Favorite Sewing Machine Features

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Episode Summary

National Sewing Machine Day (June 13) is the same week as Juneteenth (June 19). This episode recognizes African American inventor Garrett Morgan. It is well known that he created the 3 way traffic light: before Morgan’s innovation, traffic lights were either red or green. He introduced the yellow light, a public safety precaution still used today. One of his lesser known inventions is still in use today: the capability for a sewing machine to stitch a zig zag stitch. Generations after Morgan’s inventions, sewing machine technology continues to thrive.Tune in to hear some amazing sewists share their favorite sewing machine features. What sewing machine technology do you most appreciate?

Episode Notes

Special Thanks to those who visited the  Black Women Stitch Club on Clubhouse and participating in this conversation.

Joanna Ali

Leona Braithwaithe

Erica Bunker

Courtney Cooper

Nikki Griffin

Naomi P. Johnson

Queenora Irvin

 

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Read Full Transcript

Lisa Woolfork 0:00

Hello everybody, before we get started today, I wanted to tell you about Juneteenth and some exciting plans we have coming up.

Juneteenth is a celebration of Black freedom. This year the Stitch Please podcast will celebrate Juneteenth all month long under the umbrella of creative liberation inspired by Alexis Pauline Gumbs teaching us that "freedom isn't a secret, it is a practice." The Stitch Please podcast will celebrate the many ways that Black women, girls, and femmes get free, stay free, and be free. Tune in for the entire month of June for some absolutely amazing episodes that you will not want to miss. See you there.

Seizing Freedom Promo 0:57

You might have learned that the Emancipation Proclamation and union victories ended slavery in America, but there's so much more to that story. Season freedom is a new podcast from VPM and witness stocks that uses firsthand accounts to show how Black people define freedom for themselves during the Civil War and Reconstruction. Find us at vpm.org/freedom and listen wherever you get your podcasts.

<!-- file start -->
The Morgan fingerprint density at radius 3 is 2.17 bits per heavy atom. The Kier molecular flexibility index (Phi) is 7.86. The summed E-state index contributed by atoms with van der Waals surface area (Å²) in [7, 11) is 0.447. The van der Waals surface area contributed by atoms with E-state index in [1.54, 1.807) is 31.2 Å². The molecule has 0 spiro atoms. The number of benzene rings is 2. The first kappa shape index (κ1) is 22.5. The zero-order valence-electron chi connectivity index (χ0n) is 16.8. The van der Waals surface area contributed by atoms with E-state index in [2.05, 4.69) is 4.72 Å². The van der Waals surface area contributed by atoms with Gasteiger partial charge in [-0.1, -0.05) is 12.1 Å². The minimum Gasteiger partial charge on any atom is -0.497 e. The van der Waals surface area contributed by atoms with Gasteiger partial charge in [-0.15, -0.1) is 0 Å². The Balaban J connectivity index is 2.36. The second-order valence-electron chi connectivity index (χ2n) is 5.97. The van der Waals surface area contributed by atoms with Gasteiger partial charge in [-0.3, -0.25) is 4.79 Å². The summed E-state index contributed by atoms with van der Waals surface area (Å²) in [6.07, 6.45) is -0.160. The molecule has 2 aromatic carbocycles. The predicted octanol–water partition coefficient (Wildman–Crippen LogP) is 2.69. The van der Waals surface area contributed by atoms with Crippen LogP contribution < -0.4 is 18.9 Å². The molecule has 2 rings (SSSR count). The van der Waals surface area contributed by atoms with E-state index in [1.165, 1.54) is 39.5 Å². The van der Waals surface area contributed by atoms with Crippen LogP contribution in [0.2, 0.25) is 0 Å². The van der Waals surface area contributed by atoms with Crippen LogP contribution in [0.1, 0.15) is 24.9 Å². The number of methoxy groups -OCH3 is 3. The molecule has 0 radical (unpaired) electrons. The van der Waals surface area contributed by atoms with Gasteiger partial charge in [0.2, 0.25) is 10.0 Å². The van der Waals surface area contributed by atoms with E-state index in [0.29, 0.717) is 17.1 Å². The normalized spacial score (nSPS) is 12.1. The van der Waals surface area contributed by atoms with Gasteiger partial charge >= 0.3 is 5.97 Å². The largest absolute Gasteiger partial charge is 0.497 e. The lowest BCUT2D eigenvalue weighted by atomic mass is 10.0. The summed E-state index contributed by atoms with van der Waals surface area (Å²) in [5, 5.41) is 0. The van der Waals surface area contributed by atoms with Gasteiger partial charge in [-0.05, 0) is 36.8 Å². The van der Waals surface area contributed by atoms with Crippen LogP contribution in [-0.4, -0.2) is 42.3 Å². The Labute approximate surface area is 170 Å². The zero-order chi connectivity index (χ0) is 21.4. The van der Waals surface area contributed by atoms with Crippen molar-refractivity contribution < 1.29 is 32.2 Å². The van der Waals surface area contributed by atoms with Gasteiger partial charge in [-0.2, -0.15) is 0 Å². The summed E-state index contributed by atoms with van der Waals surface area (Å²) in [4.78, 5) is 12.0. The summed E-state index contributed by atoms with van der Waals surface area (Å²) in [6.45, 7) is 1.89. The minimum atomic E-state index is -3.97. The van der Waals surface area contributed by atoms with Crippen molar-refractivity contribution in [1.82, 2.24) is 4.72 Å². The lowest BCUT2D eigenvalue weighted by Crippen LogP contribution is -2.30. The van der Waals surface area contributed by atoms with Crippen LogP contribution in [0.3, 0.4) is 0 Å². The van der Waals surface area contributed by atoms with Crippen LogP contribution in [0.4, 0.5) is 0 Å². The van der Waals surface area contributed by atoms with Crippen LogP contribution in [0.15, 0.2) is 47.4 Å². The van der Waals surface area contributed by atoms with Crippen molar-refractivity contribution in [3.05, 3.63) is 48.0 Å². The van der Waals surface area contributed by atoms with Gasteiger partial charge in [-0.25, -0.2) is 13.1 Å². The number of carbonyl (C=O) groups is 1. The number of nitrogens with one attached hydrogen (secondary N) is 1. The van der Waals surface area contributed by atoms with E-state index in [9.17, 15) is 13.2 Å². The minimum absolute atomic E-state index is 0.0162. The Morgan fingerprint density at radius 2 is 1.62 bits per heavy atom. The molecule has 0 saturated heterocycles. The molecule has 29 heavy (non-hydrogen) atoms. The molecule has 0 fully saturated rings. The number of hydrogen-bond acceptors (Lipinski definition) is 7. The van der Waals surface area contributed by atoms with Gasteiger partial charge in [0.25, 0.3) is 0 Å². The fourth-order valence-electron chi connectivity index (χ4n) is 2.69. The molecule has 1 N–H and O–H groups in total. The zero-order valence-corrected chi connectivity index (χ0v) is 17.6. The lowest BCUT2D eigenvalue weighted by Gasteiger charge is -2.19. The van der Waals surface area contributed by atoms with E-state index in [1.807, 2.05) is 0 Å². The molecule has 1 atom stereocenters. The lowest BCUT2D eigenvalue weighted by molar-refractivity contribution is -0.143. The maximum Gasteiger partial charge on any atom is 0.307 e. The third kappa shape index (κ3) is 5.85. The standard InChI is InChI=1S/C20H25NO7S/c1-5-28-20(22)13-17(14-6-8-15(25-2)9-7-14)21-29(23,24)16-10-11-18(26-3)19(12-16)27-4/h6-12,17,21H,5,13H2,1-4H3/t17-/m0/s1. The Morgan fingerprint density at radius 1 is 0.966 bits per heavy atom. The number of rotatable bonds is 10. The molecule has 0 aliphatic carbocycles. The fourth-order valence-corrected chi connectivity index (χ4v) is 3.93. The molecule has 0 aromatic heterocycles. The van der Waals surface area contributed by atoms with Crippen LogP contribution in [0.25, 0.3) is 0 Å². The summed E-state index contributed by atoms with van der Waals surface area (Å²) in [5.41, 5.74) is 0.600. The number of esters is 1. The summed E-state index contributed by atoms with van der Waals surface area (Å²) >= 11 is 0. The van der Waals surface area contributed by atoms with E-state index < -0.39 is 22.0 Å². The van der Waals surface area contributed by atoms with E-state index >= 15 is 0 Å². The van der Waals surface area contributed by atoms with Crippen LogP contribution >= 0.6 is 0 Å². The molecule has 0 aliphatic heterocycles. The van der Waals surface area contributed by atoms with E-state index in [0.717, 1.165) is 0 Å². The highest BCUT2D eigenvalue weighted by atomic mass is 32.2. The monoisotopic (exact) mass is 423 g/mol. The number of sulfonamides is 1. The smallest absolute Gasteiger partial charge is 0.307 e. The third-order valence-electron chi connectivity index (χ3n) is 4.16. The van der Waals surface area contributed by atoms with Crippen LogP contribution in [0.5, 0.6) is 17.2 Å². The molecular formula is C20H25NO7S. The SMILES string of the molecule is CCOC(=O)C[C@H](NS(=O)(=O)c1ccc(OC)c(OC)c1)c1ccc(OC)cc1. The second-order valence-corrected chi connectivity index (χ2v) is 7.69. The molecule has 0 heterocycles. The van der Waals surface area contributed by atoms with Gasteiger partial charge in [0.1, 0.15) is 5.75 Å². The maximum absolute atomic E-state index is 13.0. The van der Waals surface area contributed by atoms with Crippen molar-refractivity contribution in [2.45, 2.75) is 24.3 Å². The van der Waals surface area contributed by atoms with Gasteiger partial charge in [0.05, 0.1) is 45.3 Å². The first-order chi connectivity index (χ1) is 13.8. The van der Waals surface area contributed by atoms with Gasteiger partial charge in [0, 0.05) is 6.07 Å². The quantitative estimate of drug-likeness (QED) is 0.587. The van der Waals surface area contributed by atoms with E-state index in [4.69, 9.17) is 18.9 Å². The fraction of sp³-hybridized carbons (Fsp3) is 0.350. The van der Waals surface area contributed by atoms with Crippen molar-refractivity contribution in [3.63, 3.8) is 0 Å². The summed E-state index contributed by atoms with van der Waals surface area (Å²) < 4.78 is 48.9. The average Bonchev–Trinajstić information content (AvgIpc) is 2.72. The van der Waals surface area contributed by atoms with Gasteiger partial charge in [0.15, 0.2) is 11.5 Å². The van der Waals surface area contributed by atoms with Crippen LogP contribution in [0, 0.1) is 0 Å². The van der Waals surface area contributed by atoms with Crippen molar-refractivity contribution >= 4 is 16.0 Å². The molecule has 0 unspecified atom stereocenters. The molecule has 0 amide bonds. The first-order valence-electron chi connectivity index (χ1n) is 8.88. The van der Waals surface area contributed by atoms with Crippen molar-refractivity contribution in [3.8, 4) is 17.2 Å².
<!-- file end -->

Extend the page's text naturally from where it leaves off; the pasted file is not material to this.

Lisa Woolfork 1:39

Hello stitchers. Welcome to Stitch Please, the official podcast of Black Women Stitch, the sewing group where Black lives matter. I'm your host, Lisa Woolfork. I'm a fourth generation sewing enthusiast with more than 20 years of sewing experience. I am looking forward to today's conversation. So sit back, relax, and get ready to get your stitch together. Hey, friends, hey, welcome to this fat quarter episode. A fat quarter if you don't know already is a quarter yard of fabric that has a little bit of junk in the trunk if you know what I mean, a little body yada yadi. It's designed to be more useful for quilt projects such as applique, or craft projects that requires a more robust piece of fabric. So, a fat quarter is a more consolidated version of a traditional quarter yard of fabric. A quarter yard of fabric measures nine inches by 44 inches wide, typically for quilting cards. And that is not particularly useful if you are using paper piecing, for example as a way to assemble your quill. So, instead of using that long skinny rectangle, they use a fat quarter; a fat quarter in the context of Stitch Please means that we are going to help you get your stitch together in 18 to 22 minutes or less. That's right, each back quarter episode will be 18 to 22 minutes, or less, so here we go. Today's fat quarter episode continues our series about Juneteenth and creative liberation. We are stopping and pausing to honor Garrett Morris, an African American inventor who was responsible for such amazing inventions as the precursor to the gas mask for the three levels traffic light. Back in the day before Morris, traffic lights only had green and red. There was no yellow, it was just green and red. And he introduced the idea of yellow, it's hard for me to even imagine what that must have been like, but either you go or you stop. There's no slow down, speed up, I don't know, it just sounds really bizarre. Thanks to Garrett Morris, who's genius created this meaningful safety innovation that we've had for many years. So, one of the things that Garrett Morris also created was an attachment for the sewing machine that allowed it to stitch side to side. This is what we know as the zigzag stitch. And he has a patent for that invention, and I don't remember the year, but he spent some time in the 1920s working at a sewing machine repair shop and then he had his own his own sewing machine business, and it's just really cool to learn a lot about Garrett Morris. So, the connection for us today is that for our fat quarter episode, that's right in 18 to 22 minutes or less, you are going to hear from really wonderful sewist in our community talking about what their favorite sewing machine features are. So, you're about to hear from them right now and maybe you want to think what is your favorite sewing machine feature? Do they line up with what the folks that we're speaking with today have shared? Stay tuned to find out.